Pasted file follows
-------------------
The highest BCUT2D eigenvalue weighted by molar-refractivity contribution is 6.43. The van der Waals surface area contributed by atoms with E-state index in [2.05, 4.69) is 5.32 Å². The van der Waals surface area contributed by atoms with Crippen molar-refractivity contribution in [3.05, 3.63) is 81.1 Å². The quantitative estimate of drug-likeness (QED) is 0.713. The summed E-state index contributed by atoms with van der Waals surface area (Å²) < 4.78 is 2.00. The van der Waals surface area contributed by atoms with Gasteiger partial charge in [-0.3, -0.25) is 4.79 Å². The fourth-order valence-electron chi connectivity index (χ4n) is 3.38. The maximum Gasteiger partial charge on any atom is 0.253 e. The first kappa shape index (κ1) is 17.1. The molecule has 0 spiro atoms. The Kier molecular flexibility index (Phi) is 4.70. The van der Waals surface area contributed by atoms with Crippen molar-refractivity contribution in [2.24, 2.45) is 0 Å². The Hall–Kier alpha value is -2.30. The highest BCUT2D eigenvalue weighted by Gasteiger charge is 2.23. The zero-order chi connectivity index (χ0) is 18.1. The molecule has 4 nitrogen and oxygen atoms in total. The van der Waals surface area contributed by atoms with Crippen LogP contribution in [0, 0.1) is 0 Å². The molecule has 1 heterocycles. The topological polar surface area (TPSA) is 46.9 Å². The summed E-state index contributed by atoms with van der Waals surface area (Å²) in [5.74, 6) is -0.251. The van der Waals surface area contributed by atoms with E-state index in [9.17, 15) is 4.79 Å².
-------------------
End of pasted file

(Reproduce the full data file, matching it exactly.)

The highest BCUT2D eigenvalue weighted by molar-refractivity contribution is 6.43. The van der Waals surface area contributed by atoms with E-state index in [2.05, 4.69) is 5.32 Å². The van der Waals surface area contributed by atoms with Crippen molar-refractivity contribution in [3.05, 3.63) is 81.1 Å². The quantitative estimate of drug-likeness (QED) is 0.713. The summed E-state index contributed by atoms with van der Waals surface area (Å²) < 4.78 is 2.00. The van der Waals surface area contributed by atoms with Gasteiger partial charge in [-0.3, -0.25) is 4.79 Å². The fourth-order valence-electron chi connectivity index (χ4n) is 3.38. The maximum Gasteiger partial charge on any atom is 0.253 e. The first kappa shape index (κ1) is 17.1. The molecule has 0 spiro atoms. The Kier molecular flexibility index (Phi) is 4.70. The van der Waals surface area contributed by atoms with Crippen molar-refractivity contribution in [2.24, 2.45) is 0 Å². The Hall–Kier alpha value is -2.30. The highest BCUT2D eigenvalue weighted by Gasteiger charge is 2.23. The zero-order chi connectivity index (χ0) is 18.1. The molecule has 4 nitrogen and oxygen atoms in total. The van der Waals surface area contributed by atoms with Crippen LogP contribution in [0, 0.1) is 0 Å². The molecule has 1 heterocycles. The topological polar surface area (TPSA) is 46.9 Å². The summed E-state index contributed by atoms with van der Waals surface area (Å²) in [5.74, 6) is -0.251. The van der Waals surface area contributed by atoms with E-state index in [9.17, 15) is 4.79 Å².